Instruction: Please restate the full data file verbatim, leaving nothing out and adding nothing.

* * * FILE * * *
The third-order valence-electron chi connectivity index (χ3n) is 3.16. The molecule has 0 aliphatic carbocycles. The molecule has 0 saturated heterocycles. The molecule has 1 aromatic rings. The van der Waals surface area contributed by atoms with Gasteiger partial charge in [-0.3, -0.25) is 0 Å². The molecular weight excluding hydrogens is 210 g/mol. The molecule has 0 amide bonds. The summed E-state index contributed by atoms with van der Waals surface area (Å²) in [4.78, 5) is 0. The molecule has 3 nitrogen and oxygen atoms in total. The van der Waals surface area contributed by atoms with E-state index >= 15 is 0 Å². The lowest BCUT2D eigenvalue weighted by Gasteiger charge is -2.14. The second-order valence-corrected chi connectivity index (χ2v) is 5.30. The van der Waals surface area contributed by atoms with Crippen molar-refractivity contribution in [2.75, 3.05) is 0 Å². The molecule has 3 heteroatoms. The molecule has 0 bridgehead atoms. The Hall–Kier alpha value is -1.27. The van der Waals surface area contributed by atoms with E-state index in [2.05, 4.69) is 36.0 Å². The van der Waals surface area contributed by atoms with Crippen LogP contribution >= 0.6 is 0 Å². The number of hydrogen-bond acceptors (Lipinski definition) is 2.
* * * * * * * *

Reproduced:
The third-order valence-electron chi connectivity index (χ3n) is 3.16. The molecule has 0 aliphatic carbocycles. The molecule has 0 saturated heterocycles. The molecule has 1 aromatic rings. The van der Waals surface area contributed by atoms with Gasteiger partial charge in [-0.3, -0.25) is 0 Å². The molecular weight excluding hydrogens is 210 g/mol. The molecule has 0 amide bonds. The summed E-state index contributed by atoms with van der Waals surface area (Å²) in [4.78, 5) is 0. The molecule has 3 nitrogen and oxygen atoms in total. The van der Waals surface area contributed by atoms with E-state index >= 15 is 0 Å². The lowest BCUT2D eigenvalue weighted by Gasteiger charge is -2.14. The second-order valence-corrected chi connectivity index (χ2v) is 5.30. The van der Waals surface area contributed by atoms with Crippen molar-refractivity contribution in [2.75, 3.05) is 0 Å². The molecule has 3 heteroatoms. The molecule has 0 bridgehead atoms. The Hall–Kier alpha value is -1.27. The van der Waals surface area contributed by atoms with E-state index in [2.05, 4.69) is 36.0 Å². The van der Waals surface area contributed by atoms with Crippen LogP contribution >= 0.6 is 0 Å². The number of hydrogen-bond acceptors (Lipinski definition) is 2.